A member-managed LLC is one with fewer members who are willing to participate in business operations. On the other hand, a manager-manager LLC contains many members who don't want to engage in decision-making. Instead, they appoint a person or a few members to do it on their behalf.

5. Establish An Operating Agreement

After filing the articles of organization, the next step is creating an operating agreement. It may be optional in most states, but having one is always advisable. This may be because they outline your tiny houses' operating procedures, including the following:

  • Ownership and leadership
  • Profit and loss sharing ratio
  • Duties and responsibilities of each member
  • Dissolution terms

This helps minimize conflicts among members due to miscommunication or unclear instructions. Therefore, regardless of it not being a legal requirement, creating an operating agreement for your tiny house business is crucial.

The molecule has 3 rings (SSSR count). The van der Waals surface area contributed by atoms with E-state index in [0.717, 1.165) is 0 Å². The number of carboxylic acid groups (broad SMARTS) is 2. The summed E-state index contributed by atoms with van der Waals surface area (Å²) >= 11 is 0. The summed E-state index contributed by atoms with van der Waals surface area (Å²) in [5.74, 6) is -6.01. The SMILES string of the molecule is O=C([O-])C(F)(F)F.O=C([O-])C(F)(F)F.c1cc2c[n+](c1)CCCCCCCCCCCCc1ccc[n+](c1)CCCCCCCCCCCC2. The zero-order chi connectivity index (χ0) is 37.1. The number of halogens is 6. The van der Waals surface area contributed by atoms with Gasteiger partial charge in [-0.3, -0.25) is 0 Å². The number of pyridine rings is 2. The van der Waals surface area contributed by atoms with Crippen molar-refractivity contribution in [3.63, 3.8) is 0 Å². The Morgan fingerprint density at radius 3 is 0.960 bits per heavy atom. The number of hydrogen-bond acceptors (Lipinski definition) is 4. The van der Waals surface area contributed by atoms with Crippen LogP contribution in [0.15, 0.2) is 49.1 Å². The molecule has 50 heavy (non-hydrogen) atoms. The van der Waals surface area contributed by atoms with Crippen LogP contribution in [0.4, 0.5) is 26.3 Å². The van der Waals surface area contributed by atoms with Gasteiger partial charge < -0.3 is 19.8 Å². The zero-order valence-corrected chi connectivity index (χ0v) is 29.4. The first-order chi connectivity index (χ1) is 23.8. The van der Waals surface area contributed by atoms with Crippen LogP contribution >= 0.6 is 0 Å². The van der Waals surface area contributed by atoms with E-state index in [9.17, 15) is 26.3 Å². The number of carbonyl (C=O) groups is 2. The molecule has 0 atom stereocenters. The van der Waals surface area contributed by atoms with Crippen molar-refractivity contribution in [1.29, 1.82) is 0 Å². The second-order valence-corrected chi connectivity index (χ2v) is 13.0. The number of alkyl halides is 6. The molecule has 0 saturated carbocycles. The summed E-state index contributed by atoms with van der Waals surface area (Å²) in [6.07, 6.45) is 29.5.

llc formation guide

6. Get EIN from IRS

Your tiny house LLC isn't wholly formed without an Employer Identification Number (EIN). It's a requirement by all states to obtain. The EIN is the social security number the Internal Revenue Service (IRS) issues to businesses. It allows the IRS to track business operations and their tax status easily. You'll need this number to file taxes, open a business bank account, and obtain insurance. Therefore, ensure you get EIN for your tiny house LLC to be operational.

7. Obtain Additional Licenses and Permits

You'll also need permits and licenses, including zoning approvals, construction permits, and contractor licenses. Ensure you check with the local authority and federal agencies to know the permits you need to be operational. And if you're working with a qualified registered agent, obtaining these licenses can be easy as they know their way around the processes.

8. Insure Your Tiny House LLC

Insuring your tiny house LLC isn't part of the formation process but is crucial for all businesses. Accidents are bound to happen, and you'll need insurance to protect your LLC against liabilities. Some insurance types you want to consider are: